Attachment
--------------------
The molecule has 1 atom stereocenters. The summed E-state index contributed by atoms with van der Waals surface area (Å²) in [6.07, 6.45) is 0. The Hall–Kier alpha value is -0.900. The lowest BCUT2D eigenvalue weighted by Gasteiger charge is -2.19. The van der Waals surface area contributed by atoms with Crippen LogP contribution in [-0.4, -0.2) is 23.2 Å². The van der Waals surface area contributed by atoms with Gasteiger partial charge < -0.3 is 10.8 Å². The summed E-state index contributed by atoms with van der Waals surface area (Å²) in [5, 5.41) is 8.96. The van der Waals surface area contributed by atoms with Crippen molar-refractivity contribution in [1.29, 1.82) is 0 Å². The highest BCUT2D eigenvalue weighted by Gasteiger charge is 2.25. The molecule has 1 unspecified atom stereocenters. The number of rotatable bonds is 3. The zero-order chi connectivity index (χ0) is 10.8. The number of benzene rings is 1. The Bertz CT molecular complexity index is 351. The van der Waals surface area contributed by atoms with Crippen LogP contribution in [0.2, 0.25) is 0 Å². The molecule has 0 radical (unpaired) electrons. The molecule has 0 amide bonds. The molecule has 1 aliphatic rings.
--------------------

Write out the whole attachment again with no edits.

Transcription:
The molecule has 1 atom stereocenters. The summed E-state index contributed by atoms with van der Waals surface area (Å²) in [6.07, 6.45) is 0. The Hall–Kier alpha value is -0.900. The lowest BCUT2D eigenvalue weighted by Gasteiger charge is -2.19. The van der Waals surface area contributed by atoms with Crippen LogP contribution in [-0.4, -0.2) is 23.2 Å². The van der Waals surface area contributed by atoms with Gasteiger partial charge < -0.3 is 10.8 Å². The summed E-state index contributed by atoms with van der Waals surface area (Å²) in [5, 5.41) is 8.96. The van der Waals surface area contributed by atoms with Crippen molar-refractivity contribution in [1.29, 1.82) is 0 Å². The highest BCUT2D eigenvalue weighted by Gasteiger charge is 2.25. The molecule has 1 unspecified atom stereocenters. The number of rotatable bonds is 3. The zero-order chi connectivity index (χ0) is 10.8. The number of benzene rings is 1. The Bertz CT molecular complexity index is 351. The van der Waals surface area contributed by atoms with Crippen LogP contribution in [0.2, 0.25) is 0 Å². The molecule has 0 radical (unpaired) electrons. The molecule has 0 amide bonds. The molecule has 1 aliphatic rings.